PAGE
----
Faith and Freedom

“To be free is not merely to cast off one’s chains, but to live in a way that respects and enhances the freedom of others.” — Nelson Mandela

Link Chains

Earlier this month I was looking for updates on Baptist-affiliated Shorter University, which lost 43% of its faculty last year after requiring staff to sign so-called “faith” pledges. The university hired 51 new faculty members for the following school year and framed its statement and employee turnover as part of maintaining an “authentic Christian context.”

Similar reasoning came from the Ohioan administrators who terminated a teacher because he wouldn’t take down a social media post that varied from diocese teachings (I’ve written before about this case). At about the same time, I learned of a similar struggle at Ohio’s Cedarville University. The NYT reported on the forced resignation of Cedarville’s student affairs vice president; by the time of the article, the university president was also stepping down—all apparently because these administrators accommodated a visit from SoulForce’s bridge-building Equality Riders that the denomination disapproved of.

So Shorter’s last few years might be a fairly extreme illustration of a religious school “cleaning house” to maintain its purity, but it’s not exactly unusual.*

Reporting on Shorter’s situation last November, education magazine Inside Higher Ed identified the root issue as a series of questions: “Which tradition is more powerful: articles of faith or academic freedom? Who defines [denominational] values? And what does it really mean to be a Christian college?”

I don’t believe there is a necessary conflict between faith and freedom. I don’t think it impossible for these communities to infuse their relationships and policy making with more thought-for-others and more respect for both conscience and constraints freely chosen. I’d love to support communities in understanding that force sullies compliance, that securing mass compliance with weak policies and via compulsion is actually the worst possible outcome, not the best. It’s the worst outcome because it’s so beguiling: the masses have bowed down, and so our kingdom shall stand forever.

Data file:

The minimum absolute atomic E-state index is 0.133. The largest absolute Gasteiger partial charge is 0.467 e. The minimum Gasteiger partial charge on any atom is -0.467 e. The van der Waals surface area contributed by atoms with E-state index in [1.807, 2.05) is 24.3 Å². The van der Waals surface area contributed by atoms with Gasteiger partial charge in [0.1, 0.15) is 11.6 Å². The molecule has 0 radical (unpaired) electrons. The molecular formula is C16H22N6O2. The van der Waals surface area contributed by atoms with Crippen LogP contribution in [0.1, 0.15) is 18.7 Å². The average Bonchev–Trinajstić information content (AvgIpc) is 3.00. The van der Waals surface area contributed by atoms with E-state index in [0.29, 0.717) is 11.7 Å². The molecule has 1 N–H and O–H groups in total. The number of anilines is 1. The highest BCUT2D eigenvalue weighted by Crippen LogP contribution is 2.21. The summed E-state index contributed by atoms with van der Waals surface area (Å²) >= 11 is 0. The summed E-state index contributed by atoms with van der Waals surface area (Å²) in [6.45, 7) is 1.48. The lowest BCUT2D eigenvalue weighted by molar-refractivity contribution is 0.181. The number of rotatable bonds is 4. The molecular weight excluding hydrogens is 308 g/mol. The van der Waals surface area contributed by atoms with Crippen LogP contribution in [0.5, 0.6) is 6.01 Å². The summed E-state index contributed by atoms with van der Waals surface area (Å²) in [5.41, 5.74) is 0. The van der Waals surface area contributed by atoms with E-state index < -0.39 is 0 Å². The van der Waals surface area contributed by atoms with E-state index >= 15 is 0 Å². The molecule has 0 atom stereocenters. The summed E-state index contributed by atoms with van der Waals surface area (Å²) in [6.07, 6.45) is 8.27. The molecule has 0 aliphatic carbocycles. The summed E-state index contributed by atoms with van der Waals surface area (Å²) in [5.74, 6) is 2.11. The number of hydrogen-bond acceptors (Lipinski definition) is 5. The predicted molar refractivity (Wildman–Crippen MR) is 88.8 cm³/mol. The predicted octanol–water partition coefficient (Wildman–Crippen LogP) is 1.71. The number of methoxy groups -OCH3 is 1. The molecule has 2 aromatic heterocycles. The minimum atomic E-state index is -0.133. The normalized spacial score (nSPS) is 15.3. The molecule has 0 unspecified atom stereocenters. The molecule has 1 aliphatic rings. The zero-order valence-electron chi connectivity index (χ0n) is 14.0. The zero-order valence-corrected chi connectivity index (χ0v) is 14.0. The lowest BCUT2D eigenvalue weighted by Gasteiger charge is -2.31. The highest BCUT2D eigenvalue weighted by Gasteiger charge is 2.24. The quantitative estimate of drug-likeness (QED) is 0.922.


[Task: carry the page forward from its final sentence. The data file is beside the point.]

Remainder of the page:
It can be hard for groups to assess their policies’ strength and value, I know. Beyond that there are the impacts of our policies on real people; using a mix of “objective” assessments and impact statements is one way to design the path ahead. I’m sympathetic to the fact that this work is complex, and sometimes thankless. I can understand why administrators might be tempted to sweep it aside.

Yet if faith is about deepening one’s alignment with reality and academic freedom is the ability to research, explore, describe, and comment on that reality without intimidation or retaliation, how can faith and freedom be opposed? What it is about this freedom that makes religious schools more likely to limit it through polarizing confessions like the one required at Shorter or the lifestyle conformity required at Adventist universities? Why do we so often default to using these strictures to shape institutional culture?

A community that didn’t regard its standards as inherently sound would be smart to use pressure and prohibitions to bolster those standards and keep community members in line. Secular states often do this. But relying on this kind of force in a religious context suggests that an option isn’t attractive or persuasive enough on its own terms to inspire free consent or voluntary compliance. 

Does life not provide enough natural feedback to validate our preferred moral guidelines as the best rules for our groups and their members? Does God’s Spirit require institutional support to guide people into “all truth” and keep them hemmed in once they’re there? We seem to design our institutions as if we can’t trust people to be moral or morality to be reasonable. Why is that?

I was once taught that the end-game of this human experiment was that right-being and right-doing would be intuitive and internally driven. If that’s more than a pipe dream, shouldn’t religious institutions be the most skilled at honoring and nurturing free conscience and persuasion and teaching all of us to do the same? Shouldn’t they be leading freedom, not limiting it?


* At the end of 2012, the Southern Association of Colleges and Schools reaffirmed Shorter University’s accreditation. US schools retain the legal room to define their religious and non-religious educational philosophies and craft policies to match them.

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One thought on “Faith and Freedom

  1. Pingback: Faith and Freedom II: Beyond Force | mackenzian

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